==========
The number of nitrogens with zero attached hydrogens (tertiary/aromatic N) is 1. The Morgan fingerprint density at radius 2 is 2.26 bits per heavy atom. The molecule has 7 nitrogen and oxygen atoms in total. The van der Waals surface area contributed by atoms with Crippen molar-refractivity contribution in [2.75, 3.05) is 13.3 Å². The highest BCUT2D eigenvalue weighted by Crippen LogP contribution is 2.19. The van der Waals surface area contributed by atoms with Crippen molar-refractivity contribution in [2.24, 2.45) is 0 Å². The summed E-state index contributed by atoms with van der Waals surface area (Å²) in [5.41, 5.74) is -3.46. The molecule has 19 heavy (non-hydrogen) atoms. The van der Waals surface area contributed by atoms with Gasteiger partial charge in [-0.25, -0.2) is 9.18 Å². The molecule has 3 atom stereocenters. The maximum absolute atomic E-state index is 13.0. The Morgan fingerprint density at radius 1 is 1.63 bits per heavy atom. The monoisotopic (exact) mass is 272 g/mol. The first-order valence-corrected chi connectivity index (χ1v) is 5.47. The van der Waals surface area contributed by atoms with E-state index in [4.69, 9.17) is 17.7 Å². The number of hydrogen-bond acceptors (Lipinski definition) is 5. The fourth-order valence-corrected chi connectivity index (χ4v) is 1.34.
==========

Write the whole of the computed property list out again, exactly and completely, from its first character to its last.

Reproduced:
The number of nitrogens with zero attached hydrogens (tertiary/aromatic N) is 1. The Morgan fingerprint density at radius 2 is 2.26 bits per heavy atom. The molecule has 7 nitrogen and oxygen atoms in total. The van der Waals surface area contributed by atoms with Crippen molar-refractivity contribution in [2.75, 3.05) is 13.3 Å². The highest BCUT2D eigenvalue weighted by Crippen LogP contribution is 2.19. The van der Waals surface area contributed by atoms with Crippen molar-refractivity contribution in [2.24, 2.45) is 0 Å². The summed E-state index contributed by atoms with van der Waals surface area (Å²) in [5.41, 5.74) is -3.46. The molecule has 19 heavy (non-hydrogen) atoms. The van der Waals surface area contributed by atoms with Gasteiger partial charge in [-0.25, -0.2) is 9.18 Å². The molecule has 3 atom stereocenters. The maximum absolute atomic E-state index is 13.0. The Morgan fingerprint density at radius 1 is 1.63 bits per heavy atom. The monoisotopic (exact) mass is 272 g/mol. The first-order valence-corrected chi connectivity index (χ1v) is 5.47. The van der Waals surface area contributed by atoms with E-state index in [4.69, 9.17) is 17.7 Å². The number of hydrogen-bond acceptors (Lipinski definition) is 5. The fourth-order valence-corrected chi connectivity index (χ4v) is 1.34.